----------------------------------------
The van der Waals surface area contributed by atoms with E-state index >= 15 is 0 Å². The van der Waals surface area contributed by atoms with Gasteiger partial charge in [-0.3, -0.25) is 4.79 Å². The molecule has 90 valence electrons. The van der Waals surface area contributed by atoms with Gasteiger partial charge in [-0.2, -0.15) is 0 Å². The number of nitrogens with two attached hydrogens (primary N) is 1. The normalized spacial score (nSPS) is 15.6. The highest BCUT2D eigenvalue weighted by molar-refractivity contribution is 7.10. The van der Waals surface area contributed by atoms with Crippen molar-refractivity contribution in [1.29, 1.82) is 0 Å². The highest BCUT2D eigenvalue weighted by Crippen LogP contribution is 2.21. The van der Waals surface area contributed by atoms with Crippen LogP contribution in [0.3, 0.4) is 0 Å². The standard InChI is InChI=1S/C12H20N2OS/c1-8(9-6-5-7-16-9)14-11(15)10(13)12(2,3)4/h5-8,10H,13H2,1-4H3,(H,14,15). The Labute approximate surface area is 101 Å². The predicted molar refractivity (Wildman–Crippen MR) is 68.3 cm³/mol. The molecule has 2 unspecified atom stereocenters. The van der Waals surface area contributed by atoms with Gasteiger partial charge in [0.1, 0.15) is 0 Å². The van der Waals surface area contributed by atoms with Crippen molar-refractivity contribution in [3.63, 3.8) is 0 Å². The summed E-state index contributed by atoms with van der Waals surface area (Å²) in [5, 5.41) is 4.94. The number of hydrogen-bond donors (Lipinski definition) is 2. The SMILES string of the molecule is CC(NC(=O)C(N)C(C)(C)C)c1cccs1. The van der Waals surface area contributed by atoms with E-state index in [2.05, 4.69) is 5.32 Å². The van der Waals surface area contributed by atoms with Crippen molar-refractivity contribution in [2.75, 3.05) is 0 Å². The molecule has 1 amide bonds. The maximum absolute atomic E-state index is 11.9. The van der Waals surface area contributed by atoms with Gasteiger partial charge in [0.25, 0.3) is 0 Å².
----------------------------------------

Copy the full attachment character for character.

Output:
The van der Waals surface area contributed by atoms with E-state index >= 15 is 0 Å². The van der Waals surface area contributed by atoms with Gasteiger partial charge in [-0.3, -0.25) is 4.79 Å². The molecule has 90 valence electrons. The van der Waals surface area contributed by atoms with Gasteiger partial charge in [-0.2, -0.15) is 0 Å². The number of nitrogens with two attached hydrogens (primary N) is 1. The normalized spacial score (nSPS) is 15.6. The highest BCUT2D eigenvalue weighted by molar-refractivity contribution is 7.10. The van der Waals surface area contributed by atoms with Crippen molar-refractivity contribution in [1.29, 1.82) is 0 Å². The highest BCUT2D eigenvalue weighted by Crippen LogP contribution is 2.21. The van der Waals surface area contributed by atoms with Crippen LogP contribution in [0.3, 0.4) is 0 Å². The standard InChI is InChI=1S/C12H20N2OS/c1-8(9-6-5-7-16-9)14-11(15)10(13)12(2,3)4/h5-8,10H,13H2,1-4H3,(H,14,15). The Labute approximate surface area is 101 Å². The predicted molar refractivity (Wildman–Crippen MR) is 68.3 cm³/mol. The molecule has 2 unspecified atom stereocenters. The van der Waals surface area contributed by atoms with Gasteiger partial charge in [0.1, 0.15) is 0 Å². The van der Waals surface area contributed by atoms with Crippen molar-refractivity contribution in [3.63, 3.8) is 0 Å². The summed E-state index contributed by atoms with van der Waals surface area (Å²) in [5, 5.41) is 4.94. The number of hydrogen-bond donors (Lipinski definition) is 2. The SMILES string of the molecule is CC(NC(=O)C(N)C(C)(C)C)c1cccs1. The van der Waals surface area contributed by atoms with E-state index in [2.05, 4.69) is 5.32 Å². The van der Waals surface area contributed by atoms with Crippen molar-refractivity contribution in [2.75, 3.05) is 0 Å². The molecule has 1 amide bonds. The maximum absolute atomic E-state index is 11.9. The van der Waals surface area contributed by atoms with Gasteiger partial charge in [0.25, 0.3) is 0 Å².